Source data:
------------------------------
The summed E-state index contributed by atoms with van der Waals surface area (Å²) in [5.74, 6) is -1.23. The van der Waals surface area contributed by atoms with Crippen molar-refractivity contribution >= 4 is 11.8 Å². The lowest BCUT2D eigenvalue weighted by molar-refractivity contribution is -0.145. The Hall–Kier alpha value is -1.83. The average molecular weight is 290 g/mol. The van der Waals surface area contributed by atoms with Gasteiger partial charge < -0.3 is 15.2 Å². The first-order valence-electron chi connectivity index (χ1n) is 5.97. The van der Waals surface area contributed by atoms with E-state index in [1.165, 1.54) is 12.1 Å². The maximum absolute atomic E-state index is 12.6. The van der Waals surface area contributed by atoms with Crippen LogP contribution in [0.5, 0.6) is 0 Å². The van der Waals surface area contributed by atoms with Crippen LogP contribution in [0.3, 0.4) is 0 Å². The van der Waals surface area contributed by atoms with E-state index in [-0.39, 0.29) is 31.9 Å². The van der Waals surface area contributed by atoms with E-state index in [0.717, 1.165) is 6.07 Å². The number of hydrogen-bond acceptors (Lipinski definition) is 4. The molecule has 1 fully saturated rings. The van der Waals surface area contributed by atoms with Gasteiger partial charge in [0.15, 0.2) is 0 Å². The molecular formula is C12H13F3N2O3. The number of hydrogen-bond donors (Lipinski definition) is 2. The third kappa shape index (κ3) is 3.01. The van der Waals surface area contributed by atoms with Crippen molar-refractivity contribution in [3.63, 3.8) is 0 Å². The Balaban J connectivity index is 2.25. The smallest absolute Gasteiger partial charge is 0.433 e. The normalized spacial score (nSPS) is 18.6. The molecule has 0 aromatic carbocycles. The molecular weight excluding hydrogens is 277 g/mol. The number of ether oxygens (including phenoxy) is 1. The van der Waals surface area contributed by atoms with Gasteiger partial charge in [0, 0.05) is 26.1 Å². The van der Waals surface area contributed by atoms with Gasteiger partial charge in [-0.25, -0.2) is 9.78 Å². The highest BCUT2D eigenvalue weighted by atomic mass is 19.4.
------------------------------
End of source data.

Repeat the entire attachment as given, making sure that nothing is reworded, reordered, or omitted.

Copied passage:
The summed E-state index contributed by atoms with van der Waals surface area (Å²) in [5.74, 6) is -1.23. The van der Waals surface area contributed by atoms with Crippen molar-refractivity contribution >= 4 is 11.8 Å². The lowest BCUT2D eigenvalue weighted by molar-refractivity contribution is -0.145. The Hall–Kier alpha value is -1.83. The average molecular weight is 290 g/mol. The van der Waals surface area contributed by atoms with Gasteiger partial charge < -0.3 is 15.2 Å². The first-order valence-electron chi connectivity index (χ1n) is 5.97. The van der Waals surface area contributed by atoms with E-state index in [1.165, 1.54) is 12.1 Å². The maximum absolute atomic E-state index is 12.6. The van der Waals surface area contributed by atoms with Crippen LogP contribution in [0.5, 0.6) is 0 Å². The van der Waals surface area contributed by atoms with Crippen LogP contribution in [0.3, 0.4) is 0 Å². The van der Waals surface area contributed by atoms with E-state index in [-0.39, 0.29) is 31.9 Å². The van der Waals surface area contributed by atoms with E-state index in [0.717, 1.165) is 6.07 Å². The number of hydrogen-bond acceptors (Lipinski definition) is 4. The molecule has 1 fully saturated rings. The van der Waals surface area contributed by atoms with Gasteiger partial charge in [0.15, 0.2) is 0 Å². The molecular formula is C12H13F3N2O3. The number of hydrogen-bond donors (Lipinski definition) is 2. The third kappa shape index (κ3) is 3.01. The van der Waals surface area contributed by atoms with Crippen molar-refractivity contribution in [3.63, 3.8) is 0 Å². The Balaban J connectivity index is 2.25. The smallest absolute Gasteiger partial charge is 0.433 e. The normalized spacial score (nSPS) is 18.6. The molecule has 0 aromatic carbocycles. The molecular weight excluding hydrogens is 277 g/mol. The number of ether oxygens (including phenoxy) is 1. The van der Waals surface area contributed by atoms with Gasteiger partial charge in [0, 0.05) is 26.1 Å². The van der Waals surface area contributed by atoms with Gasteiger partial charge in [-0.25, -0.2) is 9.78 Å². The highest BCUT2D eigenvalue weighted by atomic mass is 19.4.